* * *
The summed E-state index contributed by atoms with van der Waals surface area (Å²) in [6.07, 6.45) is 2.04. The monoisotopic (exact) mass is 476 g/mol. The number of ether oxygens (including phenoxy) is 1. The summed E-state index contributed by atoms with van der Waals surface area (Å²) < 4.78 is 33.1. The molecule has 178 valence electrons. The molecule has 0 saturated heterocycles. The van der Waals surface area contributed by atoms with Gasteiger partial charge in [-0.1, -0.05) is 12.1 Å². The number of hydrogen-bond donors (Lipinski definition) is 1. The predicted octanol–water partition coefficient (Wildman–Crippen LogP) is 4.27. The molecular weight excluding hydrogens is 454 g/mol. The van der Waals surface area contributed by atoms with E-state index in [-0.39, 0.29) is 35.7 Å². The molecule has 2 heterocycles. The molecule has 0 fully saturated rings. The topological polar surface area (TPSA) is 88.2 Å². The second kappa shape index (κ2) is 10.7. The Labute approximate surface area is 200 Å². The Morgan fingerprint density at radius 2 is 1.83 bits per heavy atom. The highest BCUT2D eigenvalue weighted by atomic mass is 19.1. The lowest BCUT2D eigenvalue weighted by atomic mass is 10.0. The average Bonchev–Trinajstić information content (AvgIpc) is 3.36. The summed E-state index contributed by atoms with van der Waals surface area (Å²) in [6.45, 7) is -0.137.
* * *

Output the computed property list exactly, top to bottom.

The summed E-state index contributed by atoms with van der Waals surface area (Å²) in [6.07, 6.45) is 2.04. The monoisotopic (exact) mass is 476 g/mol. The number of ether oxygens (including phenoxy) is 1. The summed E-state index contributed by atoms with van der Waals surface area (Å²) < 4.78 is 33.1. The molecule has 178 valence electrons. The molecule has 0 saturated heterocycles. The van der Waals surface area contributed by atoms with Gasteiger partial charge in [-0.1, -0.05) is 12.1 Å². The number of hydrogen-bond donors (Lipinski definition) is 1. The predicted octanol–water partition coefficient (Wildman–Crippen LogP) is 4.27. The molecular weight excluding hydrogens is 454 g/mol. The van der Waals surface area contributed by atoms with E-state index in [-0.39, 0.29) is 35.7 Å². The molecule has 2 heterocycles. The molecule has 0 fully saturated rings. The topological polar surface area (TPSA) is 88.2 Å². The second kappa shape index (κ2) is 10.7. The Labute approximate surface area is 200 Å². The Morgan fingerprint density at radius 2 is 1.83 bits per heavy atom. The highest BCUT2D eigenvalue weighted by atomic mass is 19.1. The lowest BCUT2D eigenvalue weighted by atomic mass is 10.0. The average Bonchev–Trinajstić information content (AvgIpc) is 3.36. The summed E-state index contributed by atoms with van der Waals surface area (Å²) in [6.45, 7) is -0.137.